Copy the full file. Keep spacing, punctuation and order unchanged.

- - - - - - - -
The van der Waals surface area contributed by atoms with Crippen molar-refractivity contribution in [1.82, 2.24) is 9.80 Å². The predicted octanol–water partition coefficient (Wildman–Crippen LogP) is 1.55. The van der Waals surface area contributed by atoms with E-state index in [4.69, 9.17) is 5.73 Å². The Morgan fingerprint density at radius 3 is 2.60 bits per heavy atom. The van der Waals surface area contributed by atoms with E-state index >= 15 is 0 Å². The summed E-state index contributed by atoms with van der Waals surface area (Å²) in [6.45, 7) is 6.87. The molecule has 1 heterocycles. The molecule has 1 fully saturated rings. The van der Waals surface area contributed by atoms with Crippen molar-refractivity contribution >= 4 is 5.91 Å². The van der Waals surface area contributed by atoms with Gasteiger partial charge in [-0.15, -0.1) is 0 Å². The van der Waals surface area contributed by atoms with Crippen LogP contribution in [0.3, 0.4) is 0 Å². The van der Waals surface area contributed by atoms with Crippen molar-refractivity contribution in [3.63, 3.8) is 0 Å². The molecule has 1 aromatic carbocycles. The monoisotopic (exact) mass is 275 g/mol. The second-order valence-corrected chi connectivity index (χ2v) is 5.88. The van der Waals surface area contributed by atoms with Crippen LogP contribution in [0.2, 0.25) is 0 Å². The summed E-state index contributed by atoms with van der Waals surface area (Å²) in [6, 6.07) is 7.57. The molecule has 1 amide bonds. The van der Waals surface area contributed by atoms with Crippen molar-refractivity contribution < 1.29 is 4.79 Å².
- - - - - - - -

The van der Waals surface area contributed by atoms with Crippen molar-refractivity contribution in [1.82, 2.24) is 9.80 Å². The predicted octanol–water partition coefficient (Wildman–Crippen LogP) is 1.55. The van der Waals surface area contributed by atoms with E-state index in [4.69, 9.17) is 5.73 Å². The Morgan fingerprint density at radius 3 is 2.60 bits per heavy atom. The van der Waals surface area contributed by atoms with E-state index >= 15 is 0 Å². The summed E-state index contributed by atoms with van der Waals surface area (Å²) in [6.45, 7) is 6.87. The molecule has 1 heterocycles. The molecule has 1 fully saturated rings. The van der Waals surface area contributed by atoms with Crippen molar-refractivity contribution >= 4 is 5.91 Å². The van der Waals surface area contributed by atoms with Gasteiger partial charge in [-0.15, -0.1) is 0 Å². The van der Waals surface area contributed by atoms with Crippen LogP contribution in [0.3, 0.4) is 0 Å². The van der Waals surface area contributed by atoms with Crippen molar-refractivity contribution in [3.63, 3.8) is 0 Å². The molecule has 1 aromatic carbocycles. The monoisotopic (exact) mass is 275 g/mol. The second-order valence-corrected chi connectivity index (χ2v) is 5.88. The van der Waals surface area contributed by atoms with Crippen LogP contribution in [0.2, 0.25) is 0 Å². The summed E-state index contributed by atoms with van der Waals surface area (Å²) in [6, 6.07) is 7.57. The molecule has 1 amide bonds. The van der Waals surface area contributed by atoms with Crippen molar-refractivity contribution < 1.29 is 4.79 Å².